Available loose (8.5" x11"), matted, or in a black wood or black metal frame (11"x14").
The Belknap Bridge, located near Big Rock, spans the Middle Fork of Beargrass Creek. Construction of Belknap Bridge, the first of the stone bridges in Cherokee Park, began in 1901. Morris Burke Belknap, a leading industrialist and civic leader, donated funds for the bridge in memory of his late wife, Lily. Belknap served on the Board of Parks and Commissioners from 1896-1901 and negotiated the bridge design with Shelply, Rutun, and Coolidge, a Boston architectural firm.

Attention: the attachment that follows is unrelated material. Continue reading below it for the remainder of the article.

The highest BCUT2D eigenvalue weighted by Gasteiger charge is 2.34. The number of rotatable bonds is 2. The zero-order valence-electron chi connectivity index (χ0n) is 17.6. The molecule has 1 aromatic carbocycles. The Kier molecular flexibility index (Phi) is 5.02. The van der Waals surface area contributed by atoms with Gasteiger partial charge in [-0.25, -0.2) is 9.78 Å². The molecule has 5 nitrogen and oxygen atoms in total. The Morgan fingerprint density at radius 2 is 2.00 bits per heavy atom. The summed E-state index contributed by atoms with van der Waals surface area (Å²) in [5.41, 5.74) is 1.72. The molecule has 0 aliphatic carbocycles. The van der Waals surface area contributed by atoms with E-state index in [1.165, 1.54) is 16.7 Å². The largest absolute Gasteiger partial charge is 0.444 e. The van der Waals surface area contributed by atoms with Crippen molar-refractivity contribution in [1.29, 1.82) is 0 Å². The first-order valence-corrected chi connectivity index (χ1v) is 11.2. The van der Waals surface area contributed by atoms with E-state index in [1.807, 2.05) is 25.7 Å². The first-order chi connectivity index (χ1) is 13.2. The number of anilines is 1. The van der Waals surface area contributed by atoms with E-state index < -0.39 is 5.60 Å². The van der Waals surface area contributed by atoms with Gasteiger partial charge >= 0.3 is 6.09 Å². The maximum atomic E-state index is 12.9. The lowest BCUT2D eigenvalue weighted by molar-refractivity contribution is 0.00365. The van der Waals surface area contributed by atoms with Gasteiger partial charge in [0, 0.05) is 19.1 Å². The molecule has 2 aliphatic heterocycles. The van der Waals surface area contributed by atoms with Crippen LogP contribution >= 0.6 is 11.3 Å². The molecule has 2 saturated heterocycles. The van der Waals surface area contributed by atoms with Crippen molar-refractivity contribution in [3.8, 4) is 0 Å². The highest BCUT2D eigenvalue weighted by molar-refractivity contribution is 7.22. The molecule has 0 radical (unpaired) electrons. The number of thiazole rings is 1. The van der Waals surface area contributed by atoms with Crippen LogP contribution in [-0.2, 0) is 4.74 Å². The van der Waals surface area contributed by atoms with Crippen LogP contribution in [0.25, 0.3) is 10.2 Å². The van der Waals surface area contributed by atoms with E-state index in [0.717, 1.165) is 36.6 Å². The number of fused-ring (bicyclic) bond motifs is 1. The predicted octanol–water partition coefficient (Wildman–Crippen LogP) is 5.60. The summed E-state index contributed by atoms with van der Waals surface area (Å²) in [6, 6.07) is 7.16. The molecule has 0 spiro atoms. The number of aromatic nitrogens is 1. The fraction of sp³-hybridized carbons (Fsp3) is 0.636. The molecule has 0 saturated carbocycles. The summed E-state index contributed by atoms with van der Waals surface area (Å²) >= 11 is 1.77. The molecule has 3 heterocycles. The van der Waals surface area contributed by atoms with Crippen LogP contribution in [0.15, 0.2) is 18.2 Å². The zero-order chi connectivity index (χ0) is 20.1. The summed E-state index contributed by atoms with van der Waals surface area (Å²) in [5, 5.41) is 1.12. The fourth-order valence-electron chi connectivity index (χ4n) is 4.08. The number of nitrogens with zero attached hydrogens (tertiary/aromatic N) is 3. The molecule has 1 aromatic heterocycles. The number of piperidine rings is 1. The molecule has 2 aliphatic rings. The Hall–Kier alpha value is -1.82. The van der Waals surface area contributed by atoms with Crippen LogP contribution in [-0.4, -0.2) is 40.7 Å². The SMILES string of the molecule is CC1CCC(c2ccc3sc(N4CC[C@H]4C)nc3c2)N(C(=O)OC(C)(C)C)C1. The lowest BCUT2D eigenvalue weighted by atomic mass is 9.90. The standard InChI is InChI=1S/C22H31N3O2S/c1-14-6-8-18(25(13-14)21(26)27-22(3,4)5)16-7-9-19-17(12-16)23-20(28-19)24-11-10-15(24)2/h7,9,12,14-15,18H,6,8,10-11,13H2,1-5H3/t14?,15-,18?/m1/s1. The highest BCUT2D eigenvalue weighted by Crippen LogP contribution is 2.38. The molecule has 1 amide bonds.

The Cherokee Park bridges are a collection of civic memorials donated to the park in the early 20th century and add character to the park today. Cherokee Park was laid out in 1891 by the famous landscape architect, Fredrick Law Olmsted. Olmsted is known as the “Founder of American Landscape Architecture” with such works as the grounds of the U.S. Capitol and New York’s Central Park. Olmsted stated upon visiting the park that without hesitation, he had never seen a piece of property “more entirely endowed by nature with the advantages for a beautiful park.”